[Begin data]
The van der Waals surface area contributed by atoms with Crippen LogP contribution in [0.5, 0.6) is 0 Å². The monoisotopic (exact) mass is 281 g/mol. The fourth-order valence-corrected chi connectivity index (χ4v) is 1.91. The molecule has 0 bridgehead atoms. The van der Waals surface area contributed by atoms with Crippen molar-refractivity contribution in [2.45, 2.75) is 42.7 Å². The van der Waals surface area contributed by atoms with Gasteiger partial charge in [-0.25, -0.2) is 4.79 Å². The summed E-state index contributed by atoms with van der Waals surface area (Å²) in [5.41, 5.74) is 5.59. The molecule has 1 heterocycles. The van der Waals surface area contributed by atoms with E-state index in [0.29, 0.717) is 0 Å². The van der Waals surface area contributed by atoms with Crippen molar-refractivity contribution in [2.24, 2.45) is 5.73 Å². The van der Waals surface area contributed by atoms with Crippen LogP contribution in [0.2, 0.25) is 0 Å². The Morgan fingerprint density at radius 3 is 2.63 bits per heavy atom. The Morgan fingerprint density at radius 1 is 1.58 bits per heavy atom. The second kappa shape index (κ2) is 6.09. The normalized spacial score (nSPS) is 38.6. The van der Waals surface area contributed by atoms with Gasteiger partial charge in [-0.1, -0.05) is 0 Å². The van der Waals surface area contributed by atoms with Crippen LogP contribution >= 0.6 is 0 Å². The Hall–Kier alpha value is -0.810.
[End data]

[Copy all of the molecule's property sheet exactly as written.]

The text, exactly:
The van der Waals surface area contributed by atoms with Crippen LogP contribution in [0.5, 0.6) is 0 Å². The monoisotopic (exact) mass is 281 g/mol. The fourth-order valence-corrected chi connectivity index (χ4v) is 1.91. The molecule has 0 bridgehead atoms. The van der Waals surface area contributed by atoms with Crippen molar-refractivity contribution in [2.45, 2.75) is 42.7 Å². The van der Waals surface area contributed by atoms with Gasteiger partial charge in [-0.25, -0.2) is 4.79 Å². The summed E-state index contributed by atoms with van der Waals surface area (Å²) in [5.41, 5.74) is 5.59. The molecule has 1 heterocycles. The van der Waals surface area contributed by atoms with E-state index in [0.29, 0.717) is 0 Å². The van der Waals surface area contributed by atoms with Crippen molar-refractivity contribution in [2.24, 2.45) is 5.73 Å². The van der Waals surface area contributed by atoms with Crippen LogP contribution in [0.2, 0.25) is 0 Å². The Morgan fingerprint density at radius 3 is 2.63 bits per heavy atom. The Morgan fingerprint density at radius 1 is 1.58 bits per heavy atom. The second kappa shape index (κ2) is 6.09. The normalized spacial score (nSPS) is 38.6. The van der Waals surface area contributed by atoms with Gasteiger partial charge in [-0.1, -0.05) is 0 Å². The van der Waals surface area contributed by atoms with Crippen LogP contribution >= 0.6 is 0 Å². The Hall–Kier alpha value is -0.810.